Restored Original Enterprise Model Docks in Washington, DC

Millions of people every year will now be able to see the original model of the USS Enterprise at the Smithsonian – unfortunately for them, just like as Picard tells Data in First Contact, they won’t be able to touch it.

The 50-year-old original model of the Enterprise went on display today in the main lobby of the Smithsonian Air and Space Museum in Washington, DC. Previously, it had been at its sister museum in Chantilly, Virginia (displayed prominently in the gift shop) and then dry-docked for a couple years while it was restored to its former glory.

While the ship (excuse me, the model) has been redone to appear just as good – if not better – than it did in 1966, the restoration process left the visible electrical wires on its port side visible. The wires ran the lights on the ship, but were never filmed.


The Smithsonian has always endeavored to tell not just the story of advancing science and technology, but also of the people who were involved and the broader cultural impact, Dr. Margaret Weitekamp, curator for the Air and Space Museum, told TrekMovie.

“When you start to talk about pop culture and memorabilia, we can talk about Star Trek now, she said. Aerospace conglomerate Boeing provided much of the funding for the Enterprise restoration, part of a larger effort for the museum, so the Smithsonian has named the main lobby the Boeing Milestones of Flight Hall.

The same exhibit space currently features a profile of Sally Ride, the first American woman in space, as well as the Star Trek Voyager communicator pin she received when she attended the show’s premiere in 1995.

20160628 Sally Ride voyager pic

An official public ceremony to celebrate the new addition will be held on Friday (which is also the 40th anniversary of the museum itself). The event will include several Star Trek glitterati, notably Michael and Denise Okuda, and a midnight screening of the film Galaxy Quest.




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Oh good. I was just at the Air and Space Museum a couple of months ago, and I was dissapointed that the Enterprise wasn’t there. I’ll have to go check it out soon.

I’ve seen several news articles dealing with the reworking of the studio model. ‘Fascinating’ does the team a injustice for the amount of love & labor they did to complete this event. Though I doubt I’ll ever go see her again, its still two servings of awesome sauce just to know they finally finished. Maybe my kids will (for their school trips to DC)…

Minor correction: the model had been displayed in the gift shop of the main Air and Space Museum on the National Mall prior to its restoration.

Really? Because about ten years ago I was at the Smithsonian and wanted to see it – and had understood it was out in Virginia (and I didn’t have time to get there). I did get to see Julia Child’s kitchen and Fonzie’s jacket, so there was that.

Yes, I saw it there in 2011. It was downstairs in the gift shop.

I was there at the Air & Space museum in 1978 when they had the Big E hanging from the ceiling. She was the main reason I wanted to go there. Good to see that she is being treated well.

That’s where I saw and photographed it in 1979

This original model is VASTLY superior to JJ’s Enterprise in both style and beauty.

TMP Enterprise is the only one that came close!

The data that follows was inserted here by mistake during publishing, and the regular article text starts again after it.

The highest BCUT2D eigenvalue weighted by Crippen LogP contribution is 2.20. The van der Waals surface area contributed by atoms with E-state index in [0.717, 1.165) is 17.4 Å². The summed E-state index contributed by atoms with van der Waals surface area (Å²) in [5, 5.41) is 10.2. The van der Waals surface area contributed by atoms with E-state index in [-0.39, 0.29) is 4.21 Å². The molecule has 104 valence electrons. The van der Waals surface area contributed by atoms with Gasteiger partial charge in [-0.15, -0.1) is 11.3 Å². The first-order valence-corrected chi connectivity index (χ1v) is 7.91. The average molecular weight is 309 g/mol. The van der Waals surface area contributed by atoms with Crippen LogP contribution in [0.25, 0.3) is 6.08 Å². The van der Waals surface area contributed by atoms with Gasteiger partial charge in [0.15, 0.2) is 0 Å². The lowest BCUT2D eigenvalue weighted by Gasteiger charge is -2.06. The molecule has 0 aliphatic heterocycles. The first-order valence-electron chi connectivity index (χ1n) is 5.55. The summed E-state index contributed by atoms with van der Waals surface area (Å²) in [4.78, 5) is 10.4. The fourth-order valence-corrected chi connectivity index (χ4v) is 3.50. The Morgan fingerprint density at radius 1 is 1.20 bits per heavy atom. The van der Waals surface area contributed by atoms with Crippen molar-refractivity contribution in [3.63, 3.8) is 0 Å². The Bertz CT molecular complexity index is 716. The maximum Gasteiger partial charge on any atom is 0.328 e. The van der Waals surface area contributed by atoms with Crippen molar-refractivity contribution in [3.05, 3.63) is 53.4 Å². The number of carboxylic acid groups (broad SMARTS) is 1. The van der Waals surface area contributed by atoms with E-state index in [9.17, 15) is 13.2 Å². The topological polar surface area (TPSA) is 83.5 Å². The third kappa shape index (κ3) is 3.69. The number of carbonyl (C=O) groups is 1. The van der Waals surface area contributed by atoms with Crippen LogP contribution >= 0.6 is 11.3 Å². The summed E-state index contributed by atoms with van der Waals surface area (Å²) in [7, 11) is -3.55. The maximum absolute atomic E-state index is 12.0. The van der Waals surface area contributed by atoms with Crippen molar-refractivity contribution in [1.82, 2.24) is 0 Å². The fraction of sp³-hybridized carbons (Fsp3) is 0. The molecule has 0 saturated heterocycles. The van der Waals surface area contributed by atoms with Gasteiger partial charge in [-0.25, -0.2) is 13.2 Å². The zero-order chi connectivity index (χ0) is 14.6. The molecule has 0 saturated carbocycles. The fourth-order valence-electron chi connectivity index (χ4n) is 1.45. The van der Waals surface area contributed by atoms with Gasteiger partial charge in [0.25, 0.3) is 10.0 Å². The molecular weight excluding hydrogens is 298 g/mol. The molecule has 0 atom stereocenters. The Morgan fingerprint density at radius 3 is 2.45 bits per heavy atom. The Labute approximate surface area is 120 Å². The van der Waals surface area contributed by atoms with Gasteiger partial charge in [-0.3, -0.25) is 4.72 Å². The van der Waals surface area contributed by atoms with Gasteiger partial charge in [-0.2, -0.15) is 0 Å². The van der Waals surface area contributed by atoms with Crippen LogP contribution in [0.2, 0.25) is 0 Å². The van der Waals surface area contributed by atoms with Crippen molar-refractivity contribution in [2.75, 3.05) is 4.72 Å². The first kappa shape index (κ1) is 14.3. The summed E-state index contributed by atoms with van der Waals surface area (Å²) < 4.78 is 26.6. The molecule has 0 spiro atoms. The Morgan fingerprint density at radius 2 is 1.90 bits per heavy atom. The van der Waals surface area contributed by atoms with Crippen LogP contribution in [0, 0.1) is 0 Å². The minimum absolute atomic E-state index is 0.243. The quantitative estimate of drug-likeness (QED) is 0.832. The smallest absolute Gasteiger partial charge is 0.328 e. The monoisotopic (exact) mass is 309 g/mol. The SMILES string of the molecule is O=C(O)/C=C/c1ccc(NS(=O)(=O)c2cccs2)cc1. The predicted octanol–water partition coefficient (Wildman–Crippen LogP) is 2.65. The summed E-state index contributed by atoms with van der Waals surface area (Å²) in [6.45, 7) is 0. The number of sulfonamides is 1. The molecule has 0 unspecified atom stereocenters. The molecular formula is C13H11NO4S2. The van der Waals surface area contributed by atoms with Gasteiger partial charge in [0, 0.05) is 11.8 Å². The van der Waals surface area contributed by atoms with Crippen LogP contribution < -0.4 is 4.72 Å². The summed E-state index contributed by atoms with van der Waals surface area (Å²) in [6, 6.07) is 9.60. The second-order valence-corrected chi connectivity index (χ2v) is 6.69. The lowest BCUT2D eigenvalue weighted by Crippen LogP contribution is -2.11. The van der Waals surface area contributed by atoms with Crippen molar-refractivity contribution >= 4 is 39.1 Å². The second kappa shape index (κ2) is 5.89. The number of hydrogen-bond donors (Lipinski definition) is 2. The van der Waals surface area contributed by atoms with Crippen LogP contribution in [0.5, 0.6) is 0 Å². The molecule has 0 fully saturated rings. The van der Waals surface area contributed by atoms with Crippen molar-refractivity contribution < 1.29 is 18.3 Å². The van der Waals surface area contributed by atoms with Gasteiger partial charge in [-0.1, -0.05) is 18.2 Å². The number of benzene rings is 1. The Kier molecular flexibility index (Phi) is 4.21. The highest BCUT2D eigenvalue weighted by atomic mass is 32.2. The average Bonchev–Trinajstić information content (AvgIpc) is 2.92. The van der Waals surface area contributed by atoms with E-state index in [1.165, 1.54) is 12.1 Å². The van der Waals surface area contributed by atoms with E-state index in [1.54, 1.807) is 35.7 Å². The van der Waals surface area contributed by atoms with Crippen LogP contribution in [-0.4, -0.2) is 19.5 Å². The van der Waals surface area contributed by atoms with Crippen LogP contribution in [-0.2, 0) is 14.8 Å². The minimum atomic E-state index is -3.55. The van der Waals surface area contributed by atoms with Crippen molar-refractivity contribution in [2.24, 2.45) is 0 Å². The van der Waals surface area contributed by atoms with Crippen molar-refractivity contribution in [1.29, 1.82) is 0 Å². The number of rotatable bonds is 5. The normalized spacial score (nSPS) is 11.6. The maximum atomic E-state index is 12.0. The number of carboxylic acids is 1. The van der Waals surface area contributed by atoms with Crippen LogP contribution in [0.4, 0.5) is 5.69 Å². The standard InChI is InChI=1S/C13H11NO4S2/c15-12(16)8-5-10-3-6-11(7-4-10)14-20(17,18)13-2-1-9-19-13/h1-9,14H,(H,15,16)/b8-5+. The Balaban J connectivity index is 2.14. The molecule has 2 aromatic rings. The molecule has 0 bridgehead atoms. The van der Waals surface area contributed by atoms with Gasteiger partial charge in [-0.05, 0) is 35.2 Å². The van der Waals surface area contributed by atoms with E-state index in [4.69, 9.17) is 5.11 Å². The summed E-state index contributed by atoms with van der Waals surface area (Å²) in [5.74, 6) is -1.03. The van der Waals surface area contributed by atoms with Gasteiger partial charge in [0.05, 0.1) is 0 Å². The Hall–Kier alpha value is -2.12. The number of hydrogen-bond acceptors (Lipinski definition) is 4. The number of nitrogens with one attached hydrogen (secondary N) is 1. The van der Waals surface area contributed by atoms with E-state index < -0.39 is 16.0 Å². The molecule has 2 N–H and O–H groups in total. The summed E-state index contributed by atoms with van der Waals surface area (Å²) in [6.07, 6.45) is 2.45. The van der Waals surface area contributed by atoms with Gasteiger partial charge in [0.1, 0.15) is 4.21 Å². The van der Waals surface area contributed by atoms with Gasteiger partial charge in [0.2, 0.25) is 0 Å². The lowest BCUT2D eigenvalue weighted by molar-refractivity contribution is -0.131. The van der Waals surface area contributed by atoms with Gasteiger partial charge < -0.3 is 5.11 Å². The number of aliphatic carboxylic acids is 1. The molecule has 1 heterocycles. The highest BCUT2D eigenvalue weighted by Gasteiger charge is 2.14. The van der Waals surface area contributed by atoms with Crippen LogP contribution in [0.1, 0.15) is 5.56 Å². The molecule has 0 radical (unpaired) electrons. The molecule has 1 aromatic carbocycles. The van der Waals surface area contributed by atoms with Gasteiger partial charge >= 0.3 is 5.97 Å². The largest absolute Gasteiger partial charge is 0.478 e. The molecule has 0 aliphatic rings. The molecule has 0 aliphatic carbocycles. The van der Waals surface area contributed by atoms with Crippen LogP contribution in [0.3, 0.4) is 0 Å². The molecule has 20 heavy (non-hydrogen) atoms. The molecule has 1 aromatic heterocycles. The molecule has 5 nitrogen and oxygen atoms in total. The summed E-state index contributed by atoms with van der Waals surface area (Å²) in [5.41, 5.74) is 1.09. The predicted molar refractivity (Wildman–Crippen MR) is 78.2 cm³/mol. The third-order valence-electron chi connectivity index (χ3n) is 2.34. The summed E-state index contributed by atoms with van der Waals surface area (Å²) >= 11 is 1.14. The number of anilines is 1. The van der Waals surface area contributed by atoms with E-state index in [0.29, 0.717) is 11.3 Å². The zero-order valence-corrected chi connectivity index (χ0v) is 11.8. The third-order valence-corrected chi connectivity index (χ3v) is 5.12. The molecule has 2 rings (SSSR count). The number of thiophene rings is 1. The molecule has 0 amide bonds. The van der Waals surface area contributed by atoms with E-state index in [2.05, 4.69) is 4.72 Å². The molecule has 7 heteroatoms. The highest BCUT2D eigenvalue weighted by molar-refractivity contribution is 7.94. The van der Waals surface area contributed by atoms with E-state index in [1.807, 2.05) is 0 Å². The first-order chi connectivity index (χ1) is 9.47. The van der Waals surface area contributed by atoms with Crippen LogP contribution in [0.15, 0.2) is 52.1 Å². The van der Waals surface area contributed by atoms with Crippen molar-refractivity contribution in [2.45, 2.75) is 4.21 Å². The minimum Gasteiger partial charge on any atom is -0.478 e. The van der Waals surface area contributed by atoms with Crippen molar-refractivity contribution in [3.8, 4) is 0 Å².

I agree. The clean simple lines make it hard to date. Also, hard to improve on.

JJ’s Enterprise looks like a 50’s Buick, overly designed and way too much bling.

Yes, we know Harry, you think J.J. is the devil…. come up with something new.

I don’t comment much anymore, so get off my back.

Let’s keep it real, as much as we all love the original model it would look ridiculous in a modern film or TV show. There are aspects of the JJ’s Enterprise that I don’t like but it looks much more space worthy, interesting, believable and cinematic then 1960’s model as much as I may love it.

Respectfully, and completely disagree. JJ made sure that the Millennium Falcon was exactly the same. Here’s a quote from Wired magazine:

“Fortunately, as well as having on-set expertise from veteran crewman Mark Harris, who actually built the Falcon for Empire, Gilford’s team has access to all the original photographs and blueprints. “So we got to build the perfect Falcon,” says Gilford. “Making sure all the dressing, the ageing, every detail was as close as possible to the original.”

I refuse to accept the idea that the Enterprise had to be changed. I remember reading that exact rationale about the TMP Enterprise back in 1979, as the reason for her being changed. The difference being that the TMP Enterprise turned out perfect. JJ’s changes were unnecessary.

I think the original Enterprise would look just fine up on the big screen. It’s not about the little details (aztec paint job, or minute surface detail for instance), it is completely about the lines, and proportions.

Looks pretty darned detailed to me, then again I do not make multi million dollar motion pictures for a living.

Important to remember that this ship was made in the mid 60’s for television. Later ships for TV and movies would have more details on the ship due to the viewers ability to see more detail on movie screens and better televisions.

It’s also important to note that Matt Jefferies was an engineer and actually had a concept of what was needed for a space craft. The smooth, simple finish had to do with engineering principles. The Enterprise had to be and was believable as a long term space faring vessel.

As much as I like the -A, she started to add clutter but not enough to ruin her.

Thank you for pointing that out, Harry.

I think the exposed wires are very cool. Adds a very nice behind-the-scenes element to the display. My thanks to the crew who restored it. We all appreciate your work. Also thrilled that the Okudas will be there for the ceremony. I met them at a convention 25 years ago and they were both so gracious and kind. I still have Denise’s Voyager business card!